Your Prince is in Another Castle: A #bethegood tale

At the end of last week we had a conversation with our adoption agency.  One which we forgot about the day before, but our agent got swamped as well and lost track of time.  So we both forgot, which is good I guess.

The conversation was bitter sweet.  We wanted to call to check to see what we needed to do now that our dossier (fancy word for “crap ton of paperwork) was in the Hattian Government.  She assured us that there was little we could do.  In a little while we will need to make sure we are up to date with the home study paperwork, get fingerprinted again (time number 5 or so) so that all of the information while the matching process happens is current and we will not hit any snags along the way.  Perfect!

We could also continue to write and apply for grants for travel expenses and other bits along the way that add up after a while of this multiyear process.

This was great, but now time for the bitter part.  We wanted to know about our timeframe….

Well because of the recent change in the status of Haiti to a Hague Convention nation the process is both more intensive on the paperwork side as well as streamlined and hopefully smoother and faster.  But Haiti is just trying now to close out all of the pre-Hague cases it still has hanging over it from a previous era.

This means that what we thought would be a total of 2 years for the process from beginning with the start of the official application process will not be much longer.  As in the typical case is taking about 2.5 years from the point we are now until our son would be at home with us.   Which would make the whole process- from start to finish 4 years. (We are 1 year in.)

This was not the timeline that had been communicated to us throughout the process.  We were clear in asking questions about timeline.  If there is one thing a 2 pastor household knows from countless hospital visits, working through social services and court cases with people, it is that we always ask about the timeline.  So when she said we would essentially be starting the 2+ year time clock over again it was like a punch in the gut.

This sucks…. It is this strange kind of grief.  It is not like when we had a miscarriage and there was a physical loss, but rather it feels like a loss of something that we never had in the first place.  And it is not really loss just postponement.  Words don’t really do it justice, but at the same time I want to write a post about how deflated it makes us, weird right?  Katie is more articulate than I am about this new timeline.  The best way that I can put it into visuals is the first time you play Mario and realize that your princess is in another castle.  It takes the wind out of your sail- but you know that you have to soldier on.

But here is the crazy part.  We know we are not in this alone.  Katie and I were talking about how there were a hand full of people every day at the week of middle school camp that we do who were wearing our “Be the Good” shirt.  From capers, to staff and our volunteers every day we were reminded of the community who is in this journey with us.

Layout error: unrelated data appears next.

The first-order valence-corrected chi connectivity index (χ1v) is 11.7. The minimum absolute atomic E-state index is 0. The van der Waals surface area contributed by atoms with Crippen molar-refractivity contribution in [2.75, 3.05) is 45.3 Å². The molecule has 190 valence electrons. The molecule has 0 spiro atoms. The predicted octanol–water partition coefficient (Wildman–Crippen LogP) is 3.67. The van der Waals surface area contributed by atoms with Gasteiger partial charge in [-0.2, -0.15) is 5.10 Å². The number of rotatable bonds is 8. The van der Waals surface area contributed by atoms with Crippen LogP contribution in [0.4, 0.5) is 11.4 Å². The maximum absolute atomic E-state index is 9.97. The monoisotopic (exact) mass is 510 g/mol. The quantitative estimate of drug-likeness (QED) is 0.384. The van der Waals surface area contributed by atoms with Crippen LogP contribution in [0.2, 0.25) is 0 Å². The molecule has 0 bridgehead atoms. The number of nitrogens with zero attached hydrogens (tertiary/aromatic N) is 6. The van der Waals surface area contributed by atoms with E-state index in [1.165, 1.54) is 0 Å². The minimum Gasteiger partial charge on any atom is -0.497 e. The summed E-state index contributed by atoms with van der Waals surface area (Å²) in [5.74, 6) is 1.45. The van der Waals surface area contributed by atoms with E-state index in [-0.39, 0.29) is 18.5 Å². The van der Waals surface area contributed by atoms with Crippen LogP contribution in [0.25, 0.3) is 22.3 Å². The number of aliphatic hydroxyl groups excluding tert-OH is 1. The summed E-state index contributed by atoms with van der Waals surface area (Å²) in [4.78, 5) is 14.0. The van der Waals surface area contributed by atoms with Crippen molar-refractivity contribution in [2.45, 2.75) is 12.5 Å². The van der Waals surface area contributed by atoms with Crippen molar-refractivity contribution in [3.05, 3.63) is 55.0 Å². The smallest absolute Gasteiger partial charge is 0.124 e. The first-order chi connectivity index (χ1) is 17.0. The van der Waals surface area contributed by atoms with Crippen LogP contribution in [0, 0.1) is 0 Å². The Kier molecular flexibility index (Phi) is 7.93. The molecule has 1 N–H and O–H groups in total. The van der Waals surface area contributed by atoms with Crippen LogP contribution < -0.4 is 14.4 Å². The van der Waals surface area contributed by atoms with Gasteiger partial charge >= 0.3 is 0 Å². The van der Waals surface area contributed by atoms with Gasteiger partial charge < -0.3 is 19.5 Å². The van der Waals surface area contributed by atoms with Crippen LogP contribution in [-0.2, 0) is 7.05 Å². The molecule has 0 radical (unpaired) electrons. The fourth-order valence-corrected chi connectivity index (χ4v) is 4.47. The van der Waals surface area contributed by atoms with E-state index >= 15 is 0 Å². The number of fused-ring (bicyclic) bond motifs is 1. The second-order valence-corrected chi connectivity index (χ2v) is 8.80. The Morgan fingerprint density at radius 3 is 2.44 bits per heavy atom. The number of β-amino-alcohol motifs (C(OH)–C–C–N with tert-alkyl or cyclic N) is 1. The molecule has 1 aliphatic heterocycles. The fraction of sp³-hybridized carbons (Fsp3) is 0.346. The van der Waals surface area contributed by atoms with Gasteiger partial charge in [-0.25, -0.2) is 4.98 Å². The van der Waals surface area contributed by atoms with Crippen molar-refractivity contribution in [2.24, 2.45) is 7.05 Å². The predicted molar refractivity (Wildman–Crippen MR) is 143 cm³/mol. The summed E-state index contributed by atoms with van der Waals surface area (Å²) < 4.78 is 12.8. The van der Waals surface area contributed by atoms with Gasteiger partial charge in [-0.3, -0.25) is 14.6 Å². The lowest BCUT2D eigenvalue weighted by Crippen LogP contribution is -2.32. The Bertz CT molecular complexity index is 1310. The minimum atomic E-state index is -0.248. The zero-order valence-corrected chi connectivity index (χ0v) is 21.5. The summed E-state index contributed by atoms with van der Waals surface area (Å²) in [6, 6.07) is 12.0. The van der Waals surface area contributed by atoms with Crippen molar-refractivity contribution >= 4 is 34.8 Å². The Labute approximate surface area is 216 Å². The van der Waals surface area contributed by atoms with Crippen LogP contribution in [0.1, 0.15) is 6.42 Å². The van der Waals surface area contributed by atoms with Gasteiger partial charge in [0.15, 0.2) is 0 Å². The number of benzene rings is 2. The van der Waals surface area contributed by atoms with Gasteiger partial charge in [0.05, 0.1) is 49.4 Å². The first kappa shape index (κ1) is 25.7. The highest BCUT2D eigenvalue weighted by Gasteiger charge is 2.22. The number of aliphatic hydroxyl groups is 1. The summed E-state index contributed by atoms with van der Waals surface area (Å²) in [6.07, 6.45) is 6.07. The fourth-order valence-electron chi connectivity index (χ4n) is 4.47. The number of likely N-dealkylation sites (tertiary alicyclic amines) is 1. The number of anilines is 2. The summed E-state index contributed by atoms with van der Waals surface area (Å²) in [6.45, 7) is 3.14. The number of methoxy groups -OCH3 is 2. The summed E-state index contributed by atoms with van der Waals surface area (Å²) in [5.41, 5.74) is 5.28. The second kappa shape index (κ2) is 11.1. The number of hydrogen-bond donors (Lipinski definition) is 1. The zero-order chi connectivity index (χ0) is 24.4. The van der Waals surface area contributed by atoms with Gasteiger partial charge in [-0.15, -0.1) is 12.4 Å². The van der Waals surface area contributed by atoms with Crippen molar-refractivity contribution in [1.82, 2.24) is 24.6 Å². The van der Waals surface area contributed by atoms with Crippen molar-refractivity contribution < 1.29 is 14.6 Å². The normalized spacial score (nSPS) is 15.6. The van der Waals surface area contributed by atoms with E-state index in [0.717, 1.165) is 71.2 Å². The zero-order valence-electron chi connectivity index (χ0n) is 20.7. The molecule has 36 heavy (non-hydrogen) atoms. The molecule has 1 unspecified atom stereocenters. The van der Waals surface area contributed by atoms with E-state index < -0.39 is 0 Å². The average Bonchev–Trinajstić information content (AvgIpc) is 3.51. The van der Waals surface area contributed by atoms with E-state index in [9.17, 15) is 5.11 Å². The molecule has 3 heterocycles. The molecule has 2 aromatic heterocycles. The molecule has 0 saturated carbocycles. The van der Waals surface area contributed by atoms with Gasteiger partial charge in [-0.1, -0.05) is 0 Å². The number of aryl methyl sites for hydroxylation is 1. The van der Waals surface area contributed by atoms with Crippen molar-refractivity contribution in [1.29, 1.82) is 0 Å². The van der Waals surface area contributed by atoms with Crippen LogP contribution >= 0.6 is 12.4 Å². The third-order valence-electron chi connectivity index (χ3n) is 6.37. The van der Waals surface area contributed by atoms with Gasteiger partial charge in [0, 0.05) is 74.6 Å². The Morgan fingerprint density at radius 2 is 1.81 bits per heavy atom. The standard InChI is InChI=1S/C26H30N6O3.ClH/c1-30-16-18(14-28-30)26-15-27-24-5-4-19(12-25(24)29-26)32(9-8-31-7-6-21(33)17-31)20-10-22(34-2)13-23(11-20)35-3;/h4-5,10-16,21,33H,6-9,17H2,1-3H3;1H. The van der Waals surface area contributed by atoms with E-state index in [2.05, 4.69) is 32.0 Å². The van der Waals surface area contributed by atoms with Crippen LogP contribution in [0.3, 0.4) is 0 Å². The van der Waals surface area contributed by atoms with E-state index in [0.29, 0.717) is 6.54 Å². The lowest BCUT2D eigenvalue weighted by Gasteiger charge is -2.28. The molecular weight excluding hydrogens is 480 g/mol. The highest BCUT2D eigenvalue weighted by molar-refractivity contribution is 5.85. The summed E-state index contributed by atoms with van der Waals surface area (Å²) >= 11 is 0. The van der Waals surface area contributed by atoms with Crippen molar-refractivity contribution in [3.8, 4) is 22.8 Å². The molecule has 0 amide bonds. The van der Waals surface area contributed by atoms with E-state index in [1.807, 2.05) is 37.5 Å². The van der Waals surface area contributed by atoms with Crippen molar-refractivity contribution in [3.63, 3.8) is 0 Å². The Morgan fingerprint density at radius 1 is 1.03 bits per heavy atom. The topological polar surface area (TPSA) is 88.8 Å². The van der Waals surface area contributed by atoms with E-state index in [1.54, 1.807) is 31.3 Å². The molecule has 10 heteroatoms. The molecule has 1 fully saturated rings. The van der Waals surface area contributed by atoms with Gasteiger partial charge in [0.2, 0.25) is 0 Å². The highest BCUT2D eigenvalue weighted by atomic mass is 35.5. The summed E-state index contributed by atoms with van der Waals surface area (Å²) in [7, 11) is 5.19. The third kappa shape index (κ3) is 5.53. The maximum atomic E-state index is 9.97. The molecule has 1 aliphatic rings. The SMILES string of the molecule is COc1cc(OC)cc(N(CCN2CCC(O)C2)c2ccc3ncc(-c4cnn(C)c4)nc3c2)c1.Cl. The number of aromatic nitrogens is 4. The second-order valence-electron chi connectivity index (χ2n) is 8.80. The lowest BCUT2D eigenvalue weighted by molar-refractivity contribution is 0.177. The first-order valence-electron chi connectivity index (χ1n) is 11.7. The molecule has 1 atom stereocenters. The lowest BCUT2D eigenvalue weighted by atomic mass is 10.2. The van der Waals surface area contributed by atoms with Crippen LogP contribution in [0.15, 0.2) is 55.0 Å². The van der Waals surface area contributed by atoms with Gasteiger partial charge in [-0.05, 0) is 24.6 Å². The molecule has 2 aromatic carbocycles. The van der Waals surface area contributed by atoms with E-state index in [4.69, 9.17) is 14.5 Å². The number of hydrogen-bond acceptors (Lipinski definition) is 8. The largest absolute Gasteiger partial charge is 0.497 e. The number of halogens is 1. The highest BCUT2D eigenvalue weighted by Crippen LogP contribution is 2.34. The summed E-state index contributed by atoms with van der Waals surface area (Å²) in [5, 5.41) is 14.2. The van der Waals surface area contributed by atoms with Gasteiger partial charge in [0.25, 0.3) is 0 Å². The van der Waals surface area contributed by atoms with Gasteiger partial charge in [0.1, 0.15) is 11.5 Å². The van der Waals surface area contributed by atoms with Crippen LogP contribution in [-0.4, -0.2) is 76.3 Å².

It has been a blessing that we know that there are people around the world on this journey with us.  We know that our shirts and message have been skydiving in California, to numerous orioles baseball games, made their way to other continents and started us some really life giving conversations. I see facebook posts with #bethegood and one of our shirts, our churches leaders wear them and when I go to film people to talk about how God is moving in their lives they are wearing them.  It is amazing.  We have been in the newspaper and you have opened up your businesses to us to sell the shirts and tell our story.

We know your heart breaks along side of ours with this new timeline.  But it is our call and we will soldier on to the next level to bring our son home.  Thank you so much for being a community that is more loving than we could have imagined and a wider reach than we would have dreamed.

While our prince might be in another castle (for now) we continue to work on bringing him home strengthen by the stores you share with us about how one little shirt is making a difference.


The Other 6 days

When someone finds out that I am a pastor, I will often be asked “So what do you do the other 6 days of the week?”

Besides the obvious, 16 hours of daily prayer, bible study and fasting, there are a ton of exciting things to do.

My church is currently doing a teaching series on the balance of family life, and so I have been more aware of doing some fun and different things with my girls so that they will ask questions or have fun. The goal is to take a little bit of the frantic-ness out of our lives.

After some conversation with our 7 year old about the dishwasher, we made a hypothesis about what happens to get the dishes clean.  One guess was that little guys come out from a trap door and scrub the dishes with little brushes (mine). The other guess involved a lot of bubbles (Eden’s).

So yesterday Bethany and I took some video of what happens in the dish washer.  We set up a light in a Tupperware food bin so that we could see the the little guys come out and scrub our dishes what happens inside the dishwasher.

Bethany’s input to the project was to make sure her Elmo plate was washed, so he was given a staring role.